- United Sabah People's Party (PBRS)
- United Pasokmomogun Kadazandusun Murut Organisation (UPKO)
- United Sabah Party (PBS)
- Sarawak Progressive Democratic Party (SPDP)
- Parti Rakyat Sarawak (PRS)
Barisan Nasional Supreme Council
Dewan Negara (Senate)
Dewan Rakyat (House of Representatives)
Members of Parliament of the 13th Malaysian Parliament
Dewan Undangan Negeri (State Legislative Assembly)
Malaysian State Assembly Representatives
|Sarawak State Legislative Assembly
72 / 82Perlis State Legislative Assembly
13 / 15Sabah State Legislative Assembly
48 / 60Malacca State Legislative Assembly
21 / 28
|Pahang State Legislative Assembly
30 / 42Johor State Legislative Assembly
37 / 56Negeri Sembilan State Legislative Assembly
22 / 36
|Kedah State Legislative Assembly
20 / 36Perak State Legislative Assembly
31 / 59Terengganu State Legislative Assembly
17 / 32
|Kelantan State Legislative Assembly
12 / 45Penang State Legislative Assembly
10 / 40Selangor State Legislative Assembly
12 / 56
Barisan Nasional state governments
- Negeri Sembilan
General election results
|Election||Total seats won||Share of seats||Total votes||Share of votes||Outcome of election||Election leader|
135 / 154
|87.7%||1,287,400||60.8%||135 seats; Governing coalition||Abdul Razak Hussein|
131 / 154
|85.1%||1,987,907||57.2%||4 seats; Governing coalition||Hussein Onn|
132 / 154
|85.7%||2,522,079||60.5%||1 seats; Governing coalition||Mahathir Mohamad|
148 / 177
|83.6%||2,649,263||57.3%||16 seats; Governing coalition||Mahathir Mohamad|
127 / 180
|70.6%||2,985,392||53.4%||21 seats; Governing coalition||Mahathir Mohamad|
162 / 192
|84.4%||3,881,214||65.2%||35 seats; Governing coalition||Mahathir Mohamad|
148 / 193
|76.2%||3,748,511||56.53%||15 seats; Governing coalition||Mahathir Mohamad|
198 / 219
|90.4%||4,420,452||63.9%||51 seats; Governing coalition||Abdullah Ahmad Badawi|
140 / 222
|63.1%||4,082,411||50.27%||58 seats; Governing coalition||Abdullah Ahmad Badawi|
133 / 222
|59.9%||5,237,555||47.38%||7 seats; Governing coalition||Najib Razak|
State election results
- Joseph Liow, Michael Leifer (18 November 2014). Dictionary of the Modern Politics of Southeast Asia (4th ed.). Routledge. ISBN 978-0415625326.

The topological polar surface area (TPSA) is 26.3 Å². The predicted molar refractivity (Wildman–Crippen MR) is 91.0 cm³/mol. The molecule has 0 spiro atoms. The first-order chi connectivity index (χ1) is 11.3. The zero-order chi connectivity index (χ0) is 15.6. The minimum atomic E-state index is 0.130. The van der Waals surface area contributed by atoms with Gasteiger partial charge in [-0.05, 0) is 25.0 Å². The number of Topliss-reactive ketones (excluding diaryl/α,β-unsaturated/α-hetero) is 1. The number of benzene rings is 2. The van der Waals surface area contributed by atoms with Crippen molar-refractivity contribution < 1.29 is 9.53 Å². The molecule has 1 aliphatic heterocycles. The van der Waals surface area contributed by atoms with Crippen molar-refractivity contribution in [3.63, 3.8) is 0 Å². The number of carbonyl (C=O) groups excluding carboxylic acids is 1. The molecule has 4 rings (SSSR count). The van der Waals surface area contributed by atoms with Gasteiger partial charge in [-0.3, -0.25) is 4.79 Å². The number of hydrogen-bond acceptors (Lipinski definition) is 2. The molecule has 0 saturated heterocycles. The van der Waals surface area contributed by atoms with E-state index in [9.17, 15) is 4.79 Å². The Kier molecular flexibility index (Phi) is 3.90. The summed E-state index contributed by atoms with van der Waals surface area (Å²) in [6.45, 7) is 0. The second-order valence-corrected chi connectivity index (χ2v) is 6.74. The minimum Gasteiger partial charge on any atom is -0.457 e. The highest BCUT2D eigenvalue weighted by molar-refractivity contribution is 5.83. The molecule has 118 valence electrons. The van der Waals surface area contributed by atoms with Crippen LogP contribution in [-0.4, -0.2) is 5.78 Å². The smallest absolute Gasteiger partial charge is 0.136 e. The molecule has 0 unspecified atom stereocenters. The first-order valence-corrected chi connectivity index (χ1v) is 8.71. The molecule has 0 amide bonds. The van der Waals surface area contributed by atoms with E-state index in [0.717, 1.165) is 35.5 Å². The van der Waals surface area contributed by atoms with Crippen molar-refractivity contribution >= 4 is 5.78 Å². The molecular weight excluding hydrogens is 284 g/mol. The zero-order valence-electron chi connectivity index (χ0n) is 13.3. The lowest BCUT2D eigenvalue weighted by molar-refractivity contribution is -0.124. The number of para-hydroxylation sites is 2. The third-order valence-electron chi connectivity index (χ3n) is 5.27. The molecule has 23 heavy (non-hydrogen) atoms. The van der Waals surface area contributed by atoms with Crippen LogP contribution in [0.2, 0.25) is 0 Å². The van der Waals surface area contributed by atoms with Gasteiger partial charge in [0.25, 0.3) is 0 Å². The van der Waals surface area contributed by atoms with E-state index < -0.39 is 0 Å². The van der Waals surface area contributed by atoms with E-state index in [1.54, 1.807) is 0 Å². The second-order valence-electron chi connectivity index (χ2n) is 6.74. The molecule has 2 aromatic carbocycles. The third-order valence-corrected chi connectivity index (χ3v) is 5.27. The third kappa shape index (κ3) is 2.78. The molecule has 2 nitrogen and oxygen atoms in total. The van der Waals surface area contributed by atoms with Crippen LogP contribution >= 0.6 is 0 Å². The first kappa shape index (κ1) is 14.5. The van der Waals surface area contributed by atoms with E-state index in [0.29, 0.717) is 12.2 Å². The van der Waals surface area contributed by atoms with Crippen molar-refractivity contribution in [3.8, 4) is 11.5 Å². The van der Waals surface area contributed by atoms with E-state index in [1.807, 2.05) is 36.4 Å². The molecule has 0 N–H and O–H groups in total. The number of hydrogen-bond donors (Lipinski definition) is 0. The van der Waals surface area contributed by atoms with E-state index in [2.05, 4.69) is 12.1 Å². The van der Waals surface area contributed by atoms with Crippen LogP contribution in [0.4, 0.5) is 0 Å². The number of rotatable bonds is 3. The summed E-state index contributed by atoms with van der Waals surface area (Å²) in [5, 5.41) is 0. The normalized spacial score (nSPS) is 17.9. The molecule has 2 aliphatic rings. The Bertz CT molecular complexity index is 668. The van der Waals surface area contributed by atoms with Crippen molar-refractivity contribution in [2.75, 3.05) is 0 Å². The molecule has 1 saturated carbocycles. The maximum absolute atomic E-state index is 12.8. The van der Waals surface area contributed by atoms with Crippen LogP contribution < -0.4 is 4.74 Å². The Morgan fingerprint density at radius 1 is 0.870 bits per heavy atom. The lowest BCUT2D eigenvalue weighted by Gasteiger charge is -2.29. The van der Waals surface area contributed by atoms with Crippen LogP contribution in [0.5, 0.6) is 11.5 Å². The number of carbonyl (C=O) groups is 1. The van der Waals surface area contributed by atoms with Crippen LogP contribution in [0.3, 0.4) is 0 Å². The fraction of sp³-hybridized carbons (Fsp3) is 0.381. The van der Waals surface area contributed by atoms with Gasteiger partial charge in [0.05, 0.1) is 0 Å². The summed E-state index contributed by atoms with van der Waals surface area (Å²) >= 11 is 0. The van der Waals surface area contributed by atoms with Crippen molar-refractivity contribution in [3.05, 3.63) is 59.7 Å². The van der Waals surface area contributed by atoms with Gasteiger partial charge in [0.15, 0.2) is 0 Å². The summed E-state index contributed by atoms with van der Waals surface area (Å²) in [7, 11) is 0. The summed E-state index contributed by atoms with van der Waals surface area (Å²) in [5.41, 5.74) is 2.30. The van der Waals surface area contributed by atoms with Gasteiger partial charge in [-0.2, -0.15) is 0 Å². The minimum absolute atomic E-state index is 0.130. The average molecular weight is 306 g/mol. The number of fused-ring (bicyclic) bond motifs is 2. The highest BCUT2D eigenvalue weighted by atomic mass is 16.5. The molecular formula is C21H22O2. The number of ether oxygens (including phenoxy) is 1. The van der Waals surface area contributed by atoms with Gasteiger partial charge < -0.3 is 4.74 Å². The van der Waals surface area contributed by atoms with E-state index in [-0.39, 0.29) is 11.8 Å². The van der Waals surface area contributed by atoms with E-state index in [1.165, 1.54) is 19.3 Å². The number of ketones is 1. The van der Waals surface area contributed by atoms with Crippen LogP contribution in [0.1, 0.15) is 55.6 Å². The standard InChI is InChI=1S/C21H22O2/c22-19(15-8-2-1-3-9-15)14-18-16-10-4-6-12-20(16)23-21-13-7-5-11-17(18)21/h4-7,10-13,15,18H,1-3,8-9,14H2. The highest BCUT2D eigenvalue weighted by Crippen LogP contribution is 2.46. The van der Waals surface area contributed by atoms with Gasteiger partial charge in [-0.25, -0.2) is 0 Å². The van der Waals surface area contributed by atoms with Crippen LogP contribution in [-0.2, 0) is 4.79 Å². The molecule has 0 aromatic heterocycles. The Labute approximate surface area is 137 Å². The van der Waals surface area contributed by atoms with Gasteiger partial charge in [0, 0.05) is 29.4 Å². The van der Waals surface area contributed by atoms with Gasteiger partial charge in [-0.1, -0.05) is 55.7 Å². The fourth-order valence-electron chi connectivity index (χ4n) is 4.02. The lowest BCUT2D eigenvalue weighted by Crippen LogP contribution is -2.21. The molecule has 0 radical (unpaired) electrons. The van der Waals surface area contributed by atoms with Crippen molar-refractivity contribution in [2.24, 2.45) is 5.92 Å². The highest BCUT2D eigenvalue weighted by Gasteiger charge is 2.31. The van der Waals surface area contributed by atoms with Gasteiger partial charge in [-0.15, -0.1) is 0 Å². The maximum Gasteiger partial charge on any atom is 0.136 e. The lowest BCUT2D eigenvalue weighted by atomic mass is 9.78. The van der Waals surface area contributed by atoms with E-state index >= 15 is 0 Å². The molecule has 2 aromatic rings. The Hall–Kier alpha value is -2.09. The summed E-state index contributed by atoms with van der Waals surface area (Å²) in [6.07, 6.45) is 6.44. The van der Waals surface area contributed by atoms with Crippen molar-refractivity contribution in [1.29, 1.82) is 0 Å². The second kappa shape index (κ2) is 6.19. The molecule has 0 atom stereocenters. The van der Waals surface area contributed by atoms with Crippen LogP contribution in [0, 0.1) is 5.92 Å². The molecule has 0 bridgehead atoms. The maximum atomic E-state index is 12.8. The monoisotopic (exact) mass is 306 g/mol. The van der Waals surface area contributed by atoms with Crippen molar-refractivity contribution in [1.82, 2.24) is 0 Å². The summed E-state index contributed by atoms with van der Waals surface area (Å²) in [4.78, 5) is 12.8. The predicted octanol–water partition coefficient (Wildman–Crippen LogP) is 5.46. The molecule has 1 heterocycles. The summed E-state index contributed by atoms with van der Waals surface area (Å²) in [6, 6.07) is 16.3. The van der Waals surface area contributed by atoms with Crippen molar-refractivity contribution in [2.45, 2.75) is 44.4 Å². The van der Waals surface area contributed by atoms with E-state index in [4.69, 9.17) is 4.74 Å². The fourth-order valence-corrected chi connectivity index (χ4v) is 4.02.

- "Keputusan Pilihan Raya Umum Ke-12". Archived from the original on 27 December 2012.
- Keat Gin Ooi, ed. (2004). Southeast Asia: A Historical Encyclopedia, from Angkor Wat to East Timor, Volume 1. ABC-CLIO. pp. 138–139. ISBN 9781576077702.
- Cheah Boon Kheng (2002). Malaysia: The Making of a Nation. Institute of Southeast Asian Studies. pp. 147–148. ISBN 978-9812301543.
- Kim, Nam-Kook, ed. (2014). Multicultural Challenges and Redefining Identity in East Asia. Ashgate. ISBN 978-1409455288.
- "Malaysia coalition extends rule despite worst electoral showing". Reuters. 5 May 2013.
- "A dangerous result". The Economist. 11 May 2013.
- Rachagan, S. Sothi (1993). Law and the Electoral Process in Malaysia, p. 12. Kuala Lumpur: University of Malaya Press. ISBN 967-9940-45-4.
- Rachagan, p. 21.
- News."GE13: Khaled expected to be sworn in as Johor MB next week"[permanent dead link], The Star Johor Baru, 8 May 2013. Retrieved on 9 May 2013.
- Kow Kwan Yee."GE13: Azlan Man sworn in as Perlis MB"[permanent dead link], The Star, Arau, 7 May 2013. Retrieved on 9 May 2013
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- Chok, Suat Ling (4 October 2005). "MPs in the dock". New Straits Times, p. 1, 6.
- Chin, James. 2002. Malaysia: The Barisan National Supremacy. In David Newman & John Fuh-sheng Hsieh (eds), How Asia Votes, pp. 210–233. New York: Chatham House, Seven Bridges Press. ISBN 1-889119-41-5.
- Pillai, M.G.G. (3 November 2005). "National Front parties were not formed to fight for Malaysian independence". Malaysia Not Today